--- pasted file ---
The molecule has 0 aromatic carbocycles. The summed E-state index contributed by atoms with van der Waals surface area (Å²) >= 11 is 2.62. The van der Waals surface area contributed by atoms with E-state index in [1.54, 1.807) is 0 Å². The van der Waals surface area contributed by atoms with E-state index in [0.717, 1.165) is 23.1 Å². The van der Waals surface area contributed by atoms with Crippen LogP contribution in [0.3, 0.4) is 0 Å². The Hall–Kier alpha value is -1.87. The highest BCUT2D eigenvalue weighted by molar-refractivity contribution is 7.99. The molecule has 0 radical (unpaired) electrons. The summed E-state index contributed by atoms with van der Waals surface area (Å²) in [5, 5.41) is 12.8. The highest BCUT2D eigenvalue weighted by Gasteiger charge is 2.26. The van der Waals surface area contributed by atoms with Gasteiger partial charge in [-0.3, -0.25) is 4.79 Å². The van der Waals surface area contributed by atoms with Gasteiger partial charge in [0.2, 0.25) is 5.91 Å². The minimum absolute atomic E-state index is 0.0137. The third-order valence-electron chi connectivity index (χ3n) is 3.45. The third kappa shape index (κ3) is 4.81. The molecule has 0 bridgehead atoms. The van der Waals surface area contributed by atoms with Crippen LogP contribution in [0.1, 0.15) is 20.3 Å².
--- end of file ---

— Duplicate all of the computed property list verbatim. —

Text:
The molecule has 0 aromatic carbocycles. The summed E-state index contributed by atoms with van der Waals surface area (Å²) >= 11 is 2.62. The van der Waals surface area contributed by atoms with E-state index in [1.54, 1.807) is 0 Å². The van der Waals surface area contributed by atoms with E-state index in [0.717, 1.165) is 23.1 Å². The van der Waals surface area contributed by atoms with Crippen LogP contribution in [0.3, 0.4) is 0 Å². The Hall–Kier alpha value is -1.87. The highest BCUT2D eigenvalue weighted by molar-refractivity contribution is 7.99. The molecule has 0 radical (unpaired) electrons. The summed E-state index contributed by atoms with van der Waals surface area (Å²) in [5, 5.41) is 12.8. The highest BCUT2D eigenvalue weighted by Gasteiger charge is 2.26. The van der Waals surface area contributed by atoms with Gasteiger partial charge in [-0.3, -0.25) is 4.79 Å². The van der Waals surface area contributed by atoms with Gasteiger partial charge in [0.2, 0.25) is 5.91 Å². The minimum absolute atomic E-state index is 0.0137. The third-order valence-electron chi connectivity index (χ3n) is 3.45. The third kappa shape index (κ3) is 4.81. The molecule has 0 bridgehead atoms. The van der Waals surface area contributed by atoms with Crippen LogP contribution in [0.1, 0.15) is 20.3 Å².